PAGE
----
Especially noteworthy here are the culinary transformations: we kill a cow or a pig English to yield beef or pork French. Well, generally in Norman England, English-speaking labourers did the slaughtering for moneyed French speakers at table. Caveat lector , though: traditional accounts of English tend to oversell what these imported levels of formality in our vocabulary really mean. It is sometimes said that they alone make the vocabulary of English uniquely rich, which is what Robert McCrum, William Cran and Robert MacNeil claim in the classic The Story of English : that the first load of Latin words actually lent Old English speakers the ability to express abstract thought.
But no one has ever quantified richness or abstractness in that sense who are the people of any level of development who evidence no abstract thought, or even no ability to express it? Languages, like human cognition, are too nuanced, even messy, to be so elementary.
Even unwritten languages have formal registers.
Even in English, native roots do more than we always recognise. N evertheless, the Latinate invasion did leave genuine peculiarities in our language. The English notion that big words are fancier is due to the fact that French and especially Latin words tend to be longer than Old English ones — end versus conclusion , walk versus ambulate. The multiple influxes of foreign vocabulary also partly explain the striking fact that English words can trace to so many different sources — often several within the same sentence. The very idea of etymology being a polyglot smorgasbord, each word a fascinating story of migration and exchange, seems everyday to us.
But the roots of a great many languages are much duller. The typical word comes from, well, an earlier version of that same word and there it is. The study of etymology holds little interest for, say, Arabic speakers.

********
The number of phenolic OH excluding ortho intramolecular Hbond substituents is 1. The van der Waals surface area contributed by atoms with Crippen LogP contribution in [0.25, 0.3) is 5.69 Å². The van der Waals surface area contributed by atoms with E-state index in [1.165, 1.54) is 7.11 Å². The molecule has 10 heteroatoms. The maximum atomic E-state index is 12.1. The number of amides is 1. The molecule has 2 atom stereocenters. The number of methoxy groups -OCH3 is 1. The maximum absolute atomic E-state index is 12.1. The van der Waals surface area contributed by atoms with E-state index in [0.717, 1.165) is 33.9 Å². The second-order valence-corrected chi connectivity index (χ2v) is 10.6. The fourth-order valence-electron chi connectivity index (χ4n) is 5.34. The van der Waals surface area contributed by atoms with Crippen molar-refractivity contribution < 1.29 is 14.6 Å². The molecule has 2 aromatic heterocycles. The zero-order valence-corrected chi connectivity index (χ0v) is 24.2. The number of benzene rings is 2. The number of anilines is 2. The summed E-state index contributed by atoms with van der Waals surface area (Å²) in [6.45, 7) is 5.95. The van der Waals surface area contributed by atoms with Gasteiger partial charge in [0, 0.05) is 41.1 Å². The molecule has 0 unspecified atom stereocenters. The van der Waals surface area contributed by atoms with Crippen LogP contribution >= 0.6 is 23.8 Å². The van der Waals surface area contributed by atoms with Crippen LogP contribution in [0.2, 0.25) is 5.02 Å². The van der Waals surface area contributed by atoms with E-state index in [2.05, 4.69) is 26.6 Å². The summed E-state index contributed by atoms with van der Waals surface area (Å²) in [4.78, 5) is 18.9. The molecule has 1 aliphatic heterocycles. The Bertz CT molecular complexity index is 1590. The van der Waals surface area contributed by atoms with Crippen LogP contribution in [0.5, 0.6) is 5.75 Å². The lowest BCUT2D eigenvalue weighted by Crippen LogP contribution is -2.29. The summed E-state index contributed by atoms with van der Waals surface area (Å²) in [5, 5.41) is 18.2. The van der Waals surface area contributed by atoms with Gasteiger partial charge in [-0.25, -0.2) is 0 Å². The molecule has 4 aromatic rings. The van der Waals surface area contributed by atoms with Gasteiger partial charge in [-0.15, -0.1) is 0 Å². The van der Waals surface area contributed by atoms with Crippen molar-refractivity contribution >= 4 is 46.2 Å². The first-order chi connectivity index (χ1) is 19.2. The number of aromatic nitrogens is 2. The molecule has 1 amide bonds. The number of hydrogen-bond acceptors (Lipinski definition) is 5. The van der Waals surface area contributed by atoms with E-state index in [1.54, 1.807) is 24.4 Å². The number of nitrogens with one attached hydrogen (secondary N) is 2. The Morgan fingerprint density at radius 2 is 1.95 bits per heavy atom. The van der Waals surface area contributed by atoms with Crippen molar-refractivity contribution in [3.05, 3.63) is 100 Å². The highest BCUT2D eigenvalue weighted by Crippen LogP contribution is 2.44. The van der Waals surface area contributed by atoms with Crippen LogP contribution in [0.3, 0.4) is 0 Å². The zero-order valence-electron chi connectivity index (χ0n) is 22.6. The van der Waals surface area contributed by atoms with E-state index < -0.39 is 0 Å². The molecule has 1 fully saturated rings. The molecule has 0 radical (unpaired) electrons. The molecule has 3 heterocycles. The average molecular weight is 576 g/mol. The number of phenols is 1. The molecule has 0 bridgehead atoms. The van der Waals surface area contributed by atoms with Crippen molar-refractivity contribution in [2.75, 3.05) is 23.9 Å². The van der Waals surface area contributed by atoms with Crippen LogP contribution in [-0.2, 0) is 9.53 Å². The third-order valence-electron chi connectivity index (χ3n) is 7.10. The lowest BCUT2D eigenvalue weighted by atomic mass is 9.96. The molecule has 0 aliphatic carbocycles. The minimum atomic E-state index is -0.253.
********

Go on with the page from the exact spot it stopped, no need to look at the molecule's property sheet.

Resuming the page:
Use this when you are confident with your opinion. I should make a qualification here. The way I. Internet has also plays a vital to promote and to spread the English language throughout the globe and more and more people are exposed to the English language and the English has become also the language of the internet as well. I think the following rules will cover most cases:. Do you find that difficult?
According to a fashion that reached its zenith in the 19th century, scientific things had to be given Greek names. But this muttly vocabulary is one of the things that puts such a distance between English and its nearest linguistic neighbours. And finally, because of this firehose spray, we English speakers also have to contend with two different ways of accenting words. Clip on a suffix to the word wonder , and you get wonderful.
Thus the story of English, from when it hit British shores 1, years ago to today, is that of a language becoming delightfully odd. Much more has happened to it in that time than to any of its relatives, or to most languages on Earth. In Old Norse it was:. In Old Norse you said vas for was ; today you say var — small potatoes.
Thus English is indeed an odd language, and its spelling is only the beginning of it. I am not aware of any such languages. What English does have on other tongues is that it is deeply peculiar in the structural sense. And it became peculiar because of the slings and arrows — as well as caprices — of outrageous history. Sarah Stein Lubrano. Become a Friend of Aeon to save articles and enjoy other exclusive benefits Make a donation. Aeon for Friends Find out more. Demography and migration History Language and linguistics. Get Aeon straight to your inbox.